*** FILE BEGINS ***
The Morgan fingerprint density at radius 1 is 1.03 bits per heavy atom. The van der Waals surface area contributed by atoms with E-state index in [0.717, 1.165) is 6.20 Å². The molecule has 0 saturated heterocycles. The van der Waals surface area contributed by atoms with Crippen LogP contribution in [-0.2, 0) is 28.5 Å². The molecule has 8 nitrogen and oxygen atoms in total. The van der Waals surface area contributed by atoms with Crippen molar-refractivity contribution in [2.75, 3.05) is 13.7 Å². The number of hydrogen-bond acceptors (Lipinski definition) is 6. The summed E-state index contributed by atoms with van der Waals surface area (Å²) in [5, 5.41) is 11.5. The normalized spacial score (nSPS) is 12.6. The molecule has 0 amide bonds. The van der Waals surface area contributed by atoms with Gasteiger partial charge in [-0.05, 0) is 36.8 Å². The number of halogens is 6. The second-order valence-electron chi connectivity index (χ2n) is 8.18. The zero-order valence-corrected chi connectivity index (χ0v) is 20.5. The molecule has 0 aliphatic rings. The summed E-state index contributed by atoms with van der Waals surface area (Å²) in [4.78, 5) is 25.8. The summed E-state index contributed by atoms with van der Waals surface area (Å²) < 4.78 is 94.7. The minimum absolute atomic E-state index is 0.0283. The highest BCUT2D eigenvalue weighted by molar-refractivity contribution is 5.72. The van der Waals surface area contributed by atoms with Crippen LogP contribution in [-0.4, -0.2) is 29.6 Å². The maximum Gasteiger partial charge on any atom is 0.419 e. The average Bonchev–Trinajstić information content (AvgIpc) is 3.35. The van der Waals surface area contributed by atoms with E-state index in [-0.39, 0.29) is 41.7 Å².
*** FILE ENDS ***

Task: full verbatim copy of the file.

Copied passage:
The Morgan fingerprint density at radius 1 is 1.03 bits per heavy atom. The van der Waals surface area contributed by atoms with E-state index in [0.717, 1.165) is 6.20 Å². The molecule has 0 saturated heterocycles. The van der Waals surface area contributed by atoms with Crippen LogP contribution in [-0.2, 0) is 28.5 Å². The molecule has 8 nitrogen and oxygen atoms in total. The van der Waals surface area contributed by atoms with Crippen molar-refractivity contribution in [2.75, 3.05) is 13.7 Å². The number of hydrogen-bond acceptors (Lipinski definition) is 6. The summed E-state index contributed by atoms with van der Waals surface area (Å²) in [5, 5.41) is 11.5. The normalized spacial score (nSPS) is 12.6. The molecule has 0 amide bonds. The van der Waals surface area contributed by atoms with Gasteiger partial charge in [-0.05, 0) is 36.8 Å². The number of halogens is 6. The second-order valence-electron chi connectivity index (χ2n) is 8.18. The zero-order valence-corrected chi connectivity index (χ0v) is 20.5. The molecule has 0 aliphatic rings. The summed E-state index contributed by atoms with van der Waals surface area (Å²) in [4.78, 5) is 25.8. The summed E-state index contributed by atoms with van der Waals surface area (Å²) < 4.78 is 94.7. The minimum absolute atomic E-state index is 0.0283. The highest BCUT2D eigenvalue weighted by molar-refractivity contribution is 5.72. The van der Waals surface area contributed by atoms with Crippen LogP contribution in [-0.4, -0.2) is 29.6 Å². The maximum Gasteiger partial charge on any atom is 0.419 e. The average Bonchev–Trinajstić information content (AvgIpc) is 3.35. The van der Waals surface area contributed by atoms with E-state index in [-0.39, 0.29) is 41.7 Å².